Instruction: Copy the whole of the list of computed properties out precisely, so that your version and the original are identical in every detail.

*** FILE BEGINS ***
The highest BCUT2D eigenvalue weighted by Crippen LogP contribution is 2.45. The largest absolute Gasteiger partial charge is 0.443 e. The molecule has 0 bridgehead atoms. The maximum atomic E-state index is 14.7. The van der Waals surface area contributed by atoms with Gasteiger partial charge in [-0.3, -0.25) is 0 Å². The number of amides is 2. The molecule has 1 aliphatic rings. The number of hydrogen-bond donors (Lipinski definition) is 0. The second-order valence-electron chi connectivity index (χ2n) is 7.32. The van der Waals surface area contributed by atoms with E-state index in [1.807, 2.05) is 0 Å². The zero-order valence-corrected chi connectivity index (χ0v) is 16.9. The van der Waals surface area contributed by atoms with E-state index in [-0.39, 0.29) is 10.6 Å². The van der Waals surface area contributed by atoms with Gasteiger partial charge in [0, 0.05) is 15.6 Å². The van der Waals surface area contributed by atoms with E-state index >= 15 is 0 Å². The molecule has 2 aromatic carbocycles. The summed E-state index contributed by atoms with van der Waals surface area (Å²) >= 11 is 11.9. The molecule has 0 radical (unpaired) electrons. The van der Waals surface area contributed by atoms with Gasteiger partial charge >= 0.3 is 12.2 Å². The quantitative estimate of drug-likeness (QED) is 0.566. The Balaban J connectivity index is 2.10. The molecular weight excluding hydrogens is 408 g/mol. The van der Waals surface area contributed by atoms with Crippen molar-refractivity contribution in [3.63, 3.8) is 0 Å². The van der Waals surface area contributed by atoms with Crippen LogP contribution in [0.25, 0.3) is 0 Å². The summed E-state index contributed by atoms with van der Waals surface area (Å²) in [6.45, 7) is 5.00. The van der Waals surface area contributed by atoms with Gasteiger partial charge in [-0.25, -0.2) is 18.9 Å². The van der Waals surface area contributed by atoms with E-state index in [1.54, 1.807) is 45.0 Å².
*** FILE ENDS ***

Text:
The highest BCUT2D eigenvalue weighted by Crippen LogP contribution is 2.45. The largest absolute Gasteiger partial charge is 0.443 e. The molecule has 0 bridgehead atoms. The maximum atomic E-state index is 14.7. The van der Waals surface area contributed by atoms with Gasteiger partial charge in [-0.3, -0.25) is 0 Å². The number of amides is 2. The molecule has 1 aliphatic rings. The number of hydrogen-bond donors (Lipinski definition) is 0. The second-order valence-electron chi connectivity index (χ2n) is 7.32. The van der Waals surface area contributed by atoms with E-state index in [1.807, 2.05) is 0 Å². The zero-order valence-corrected chi connectivity index (χ0v) is 16.9. The van der Waals surface area contributed by atoms with E-state index in [-0.39, 0.29) is 10.6 Å². The van der Waals surface area contributed by atoms with Gasteiger partial charge in [0, 0.05) is 15.6 Å². The van der Waals surface area contributed by atoms with E-state index >= 15 is 0 Å². The molecule has 2 aromatic carbocycles. The summed E-state index contributed by atoms with van der Waals surface area (Å²) >= 11 is 11.9. The molecule has 0 radical (unpaired) electrons. The van der Waals surface area contributed by atoms with Gasteiger partial charge >= 0.3 is 12.2 Å². The quantitative estimate of drug-likeness (QED) is 0.566. The Balaban J connectivity index is 2.10. The molecular weight excluding hydrogens is 408 g/mol. The van der Waals surface area contributed by atoms with Crippen molar-refractivity contribution in [3.63, 3.8) is 0 Å². The van der Waals surface area contributed by atoms with Crippen LogP contribution in [0.25, 0.3) is 0 Å². The summed E-state index contributed by atoms with van der Waals surface area (Å²) in [6.45, 7) is 5.00. The van der Waals surface area contributed by atoms with Gasteiger partial charge in [-0.25, -0.2) is 18.9 Å². The van der Waals surface area contributed by atoms with E-state index in [1.54, 1.807) is 45.0 Å².